Talia Baroncelli

Right. There’s probably more of that to come because after this IMF bailout is finalized, after all the tranches are given to Sri Lanka, I believe there’s a plan for the World Bank to also give seven billion worth of loans for other agricultural restructuring or projects, which I suspect it would involve these sorts of agricultural policies and a focus on export rather than sustaining what Sri Lanka can produce on a local level.

Asoka Bandarage

Yeah, and there’s another controversial program to develop agribusinesses through transnational corporations by taking away some of the land from local producers. Over 80% of the land is still held by the state. There is a lot of pressure on the government to commoditize these lands because these are held on lease by these smallholders. But if they are given freehold rights, then what’s going to happen is these people are going to sell this land, and then it would fall into private hands, including external interests, to develop export production. So local agricultural production will be further weakened, and the country will become even more dependent on imported food. Food sovereignty is really a critical issue for people’s survival, not only in Sri Lanka but around the world and in other countries that are experiencing these debt crises.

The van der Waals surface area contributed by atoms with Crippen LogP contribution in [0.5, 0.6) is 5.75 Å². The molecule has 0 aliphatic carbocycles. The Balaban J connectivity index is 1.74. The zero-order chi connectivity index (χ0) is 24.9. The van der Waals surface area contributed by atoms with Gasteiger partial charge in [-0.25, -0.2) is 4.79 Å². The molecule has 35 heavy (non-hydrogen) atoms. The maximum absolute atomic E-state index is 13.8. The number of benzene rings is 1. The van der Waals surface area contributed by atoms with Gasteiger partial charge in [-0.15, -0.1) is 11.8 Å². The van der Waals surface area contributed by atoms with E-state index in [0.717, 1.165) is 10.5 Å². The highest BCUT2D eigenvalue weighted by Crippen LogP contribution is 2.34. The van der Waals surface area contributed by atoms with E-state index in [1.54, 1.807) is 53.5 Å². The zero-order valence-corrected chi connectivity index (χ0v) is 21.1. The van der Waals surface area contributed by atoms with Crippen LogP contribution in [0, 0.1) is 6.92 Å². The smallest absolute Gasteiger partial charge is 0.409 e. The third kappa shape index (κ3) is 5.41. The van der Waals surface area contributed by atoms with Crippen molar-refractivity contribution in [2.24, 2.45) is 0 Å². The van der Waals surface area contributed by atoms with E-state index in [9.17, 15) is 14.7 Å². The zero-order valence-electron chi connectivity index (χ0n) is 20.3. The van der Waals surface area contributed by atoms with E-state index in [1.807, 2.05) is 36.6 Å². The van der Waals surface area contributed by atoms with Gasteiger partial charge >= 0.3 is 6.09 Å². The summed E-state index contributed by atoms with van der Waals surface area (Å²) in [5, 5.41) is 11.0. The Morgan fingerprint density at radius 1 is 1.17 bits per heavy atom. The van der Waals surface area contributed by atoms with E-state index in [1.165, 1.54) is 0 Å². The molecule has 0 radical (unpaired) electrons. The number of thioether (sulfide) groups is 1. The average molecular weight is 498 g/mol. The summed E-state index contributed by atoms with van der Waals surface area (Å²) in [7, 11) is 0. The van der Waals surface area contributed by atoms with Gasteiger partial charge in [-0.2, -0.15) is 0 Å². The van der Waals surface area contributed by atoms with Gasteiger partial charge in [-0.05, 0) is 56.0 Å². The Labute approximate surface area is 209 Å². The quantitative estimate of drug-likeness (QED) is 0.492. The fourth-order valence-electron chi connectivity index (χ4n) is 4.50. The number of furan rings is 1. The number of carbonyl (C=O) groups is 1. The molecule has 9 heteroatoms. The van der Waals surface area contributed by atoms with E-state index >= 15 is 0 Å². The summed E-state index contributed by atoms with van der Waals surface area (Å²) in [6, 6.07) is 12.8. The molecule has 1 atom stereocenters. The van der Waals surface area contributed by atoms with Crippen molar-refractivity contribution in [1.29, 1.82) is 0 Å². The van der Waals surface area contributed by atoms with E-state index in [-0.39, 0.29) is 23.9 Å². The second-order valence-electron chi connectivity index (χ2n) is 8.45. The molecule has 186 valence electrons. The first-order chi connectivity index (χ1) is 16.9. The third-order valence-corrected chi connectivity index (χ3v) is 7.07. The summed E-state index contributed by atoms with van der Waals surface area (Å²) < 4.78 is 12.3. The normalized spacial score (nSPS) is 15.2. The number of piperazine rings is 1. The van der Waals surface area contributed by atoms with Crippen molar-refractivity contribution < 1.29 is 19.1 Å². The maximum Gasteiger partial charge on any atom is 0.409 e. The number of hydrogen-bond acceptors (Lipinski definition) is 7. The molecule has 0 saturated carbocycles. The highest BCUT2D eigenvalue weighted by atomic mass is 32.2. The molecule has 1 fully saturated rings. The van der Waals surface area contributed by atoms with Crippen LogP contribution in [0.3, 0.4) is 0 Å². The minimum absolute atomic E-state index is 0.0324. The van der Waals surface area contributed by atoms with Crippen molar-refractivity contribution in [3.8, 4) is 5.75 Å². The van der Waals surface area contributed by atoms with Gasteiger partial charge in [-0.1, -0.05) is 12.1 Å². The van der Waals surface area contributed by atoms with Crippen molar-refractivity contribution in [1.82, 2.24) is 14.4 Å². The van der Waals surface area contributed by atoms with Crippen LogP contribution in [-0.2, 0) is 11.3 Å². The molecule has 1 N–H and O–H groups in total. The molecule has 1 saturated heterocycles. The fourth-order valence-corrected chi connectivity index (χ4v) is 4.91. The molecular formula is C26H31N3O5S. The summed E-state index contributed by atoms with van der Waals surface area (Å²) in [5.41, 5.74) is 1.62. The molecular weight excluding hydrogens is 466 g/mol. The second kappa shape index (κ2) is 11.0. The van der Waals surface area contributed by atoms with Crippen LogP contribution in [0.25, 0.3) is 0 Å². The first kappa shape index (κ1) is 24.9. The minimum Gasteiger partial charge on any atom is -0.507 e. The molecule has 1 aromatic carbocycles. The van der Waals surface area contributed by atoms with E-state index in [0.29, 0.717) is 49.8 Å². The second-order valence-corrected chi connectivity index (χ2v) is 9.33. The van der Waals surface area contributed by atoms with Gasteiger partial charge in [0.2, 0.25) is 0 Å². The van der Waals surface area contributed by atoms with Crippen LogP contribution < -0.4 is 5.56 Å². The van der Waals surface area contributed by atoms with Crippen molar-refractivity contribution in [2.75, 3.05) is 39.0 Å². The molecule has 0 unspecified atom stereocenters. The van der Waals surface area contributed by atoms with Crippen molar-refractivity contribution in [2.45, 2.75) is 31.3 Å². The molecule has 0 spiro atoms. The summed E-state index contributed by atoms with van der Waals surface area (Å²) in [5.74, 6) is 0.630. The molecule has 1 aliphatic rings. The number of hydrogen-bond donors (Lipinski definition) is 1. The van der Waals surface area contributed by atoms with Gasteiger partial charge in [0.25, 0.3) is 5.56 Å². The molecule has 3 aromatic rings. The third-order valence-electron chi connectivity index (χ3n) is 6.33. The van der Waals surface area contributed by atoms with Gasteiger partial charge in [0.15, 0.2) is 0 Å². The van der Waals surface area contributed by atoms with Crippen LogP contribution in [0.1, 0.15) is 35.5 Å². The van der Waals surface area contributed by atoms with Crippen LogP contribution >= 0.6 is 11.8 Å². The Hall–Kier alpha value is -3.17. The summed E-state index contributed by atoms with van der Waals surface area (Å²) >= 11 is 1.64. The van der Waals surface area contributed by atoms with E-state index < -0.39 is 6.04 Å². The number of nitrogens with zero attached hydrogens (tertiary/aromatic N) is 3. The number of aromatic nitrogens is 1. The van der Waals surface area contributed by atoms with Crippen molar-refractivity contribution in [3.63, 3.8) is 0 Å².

Talia Baroncelli

Well, Dr. Asoka Bandarage, it’s been great speaking to you again. I think everyone should revisit your work. You’ve written several books, the most recent of which is Crisis in Sri Lanka and the World, which is really great. It really gets into these issues of neoliberalism and various crises and how they’re all intertwined and how Sri Lanka is really emblematic of these issues of globalization and economic inequalities and, unfortunately, is bearing the brunt of a lot of really unsustainable policies. So, thank you very much for taking the time to join me today.

Asoka Bandarage

Thank you very much. I really appreciate the opportunity. Thanks.

Talia Baroncelli

Thank you for watching If you’d like to support us, feel free to go to our website,, and get on to our mailing list. See you next time.

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Asoka Bandarage has taught at Yale, Brandeis, Mount Holyoke, Georgetown, American, and other universities and colleges in the U.S. and abroad. Her research interests include social philosophy and consciousness, environmental sustainability, human well-being and health, global political economy, ethnicity, gender, population, social movements, and South Asia. theme music

written by Slim Williams for Paul Jay’s documentary film “Never-Endum-Referendum“.